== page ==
Re standard generally, I’m not sure if newspapers have any means to gauge satisfaction and desired standard. My own tuppence worth looking at it at pragmatically is that, re daily cryptics, the aim should be that the average solving reader of that paper should be able to solve (almost) all the puzzle in a reasonable time without recourse to reference works. Not at first of course, but with reasonable practice.

    1. Ophicleide: not quite an anag – “Greeting interrupts” = “insert HI” gives you two options from the checked I’s, and PCED left over for the anag’s unchecked letters. One choice seems impossible for lack of vowels in PCED. That should get you to a toss-up between OPHICLEIDE and OCHIPLEIDE. But knowing your old-fashioned musical instruments is much less work! And the best way to remember the ophicleide is to get a proper recording of Berlioz’s Symphonie Fantastique where it features in the “Dies Irae” section of the last movement. The often-substituted tuba just ain’t the same.

      Difficulty: I’m pretty sure your tuppence matches the intention, subject to what reasonable time/practice means…

      1. Yes, you’re quite right, Peter. It was just that I was so sure Greeting was “Hi” that I’d written out those 10 letters and could not get them to fit, before looking for the word. But of course I should have tried to put HI in order and this would have narrowed the choices. And, by pure coincidence, you’ve mentioned my favourite piece of classical music, which I never tire of hearing.
  5. Certainly easier than Wednesday’s. “Proa” came immediately as I’ve seen it so many times in The Listener, but, like some others, I got stuck on 23 across and had to consult a dictionary for the answer. In a daily cryptic, which I generally like to do with no references, I prefer very unusual words to be clued in such a way that the answer can be worked out logically from the wordplay, which is not possible with an anagram, though I take Peter’s point that the juxtaposition of H and I did limit the possibilities. Perhaps I should have played around with the various options. I suppose OPHIDLEICE doesn’t look very likely though nor does OPHICLEIDE (except possibly as a physics or chemistry term like “nucleide”).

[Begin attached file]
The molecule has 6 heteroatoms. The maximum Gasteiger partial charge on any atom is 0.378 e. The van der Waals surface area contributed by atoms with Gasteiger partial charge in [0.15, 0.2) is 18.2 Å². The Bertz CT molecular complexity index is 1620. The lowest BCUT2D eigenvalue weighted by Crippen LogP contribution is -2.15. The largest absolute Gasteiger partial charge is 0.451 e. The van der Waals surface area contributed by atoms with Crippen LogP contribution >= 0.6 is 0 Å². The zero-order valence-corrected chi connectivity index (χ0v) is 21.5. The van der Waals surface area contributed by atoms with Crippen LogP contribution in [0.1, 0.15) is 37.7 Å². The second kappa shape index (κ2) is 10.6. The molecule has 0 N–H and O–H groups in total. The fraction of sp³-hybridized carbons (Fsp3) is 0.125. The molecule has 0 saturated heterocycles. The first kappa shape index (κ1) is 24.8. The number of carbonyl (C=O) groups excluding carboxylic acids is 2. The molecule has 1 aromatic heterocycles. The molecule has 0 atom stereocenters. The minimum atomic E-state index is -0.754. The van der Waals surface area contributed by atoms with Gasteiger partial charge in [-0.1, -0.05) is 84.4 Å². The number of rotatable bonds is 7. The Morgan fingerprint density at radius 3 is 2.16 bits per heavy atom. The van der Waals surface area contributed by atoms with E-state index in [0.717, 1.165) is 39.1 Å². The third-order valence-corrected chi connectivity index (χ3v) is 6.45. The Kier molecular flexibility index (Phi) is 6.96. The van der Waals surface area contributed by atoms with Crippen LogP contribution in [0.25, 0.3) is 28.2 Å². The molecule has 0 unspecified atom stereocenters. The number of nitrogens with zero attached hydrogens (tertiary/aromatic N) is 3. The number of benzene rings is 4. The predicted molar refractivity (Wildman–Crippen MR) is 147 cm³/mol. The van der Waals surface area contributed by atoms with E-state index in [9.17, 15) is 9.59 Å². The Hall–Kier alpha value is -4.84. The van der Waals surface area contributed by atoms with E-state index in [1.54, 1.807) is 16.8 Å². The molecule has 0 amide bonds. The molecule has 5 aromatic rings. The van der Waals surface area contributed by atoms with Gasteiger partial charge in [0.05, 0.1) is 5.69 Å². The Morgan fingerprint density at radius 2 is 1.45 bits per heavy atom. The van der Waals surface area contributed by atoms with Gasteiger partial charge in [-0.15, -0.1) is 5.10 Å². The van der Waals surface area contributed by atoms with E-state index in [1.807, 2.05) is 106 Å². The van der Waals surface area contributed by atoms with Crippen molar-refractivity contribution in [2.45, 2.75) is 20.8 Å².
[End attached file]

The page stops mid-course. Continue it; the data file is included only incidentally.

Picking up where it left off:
6. At 20d, “beetle” is used to indicate INSECT which didn’t seem quite fair without some variation of “for example” in the clue. I don’t think the question mark serves the same purpose.


    1. “cricket” actually! Richard Browne clearly allows at least some defining by example without indication. I’m sure there are some Times setters who don’t do this, and Brian Greer’s book on the Times puzzle indicates that he would have had the red pen out for this clue during his spell as xwd editor (if any of the setters had been optimistic enough to use it…).

      Yes, it’s strictly unfair. I guess RB’s angle is that the fairly short list of ways of saying “for example” creates a “sore thumb indicator” problem, making clues a bit too easy. Although I wasn’t impressed the first few times I saw clues like this in the Times, I’m used to them now, and hardly notice.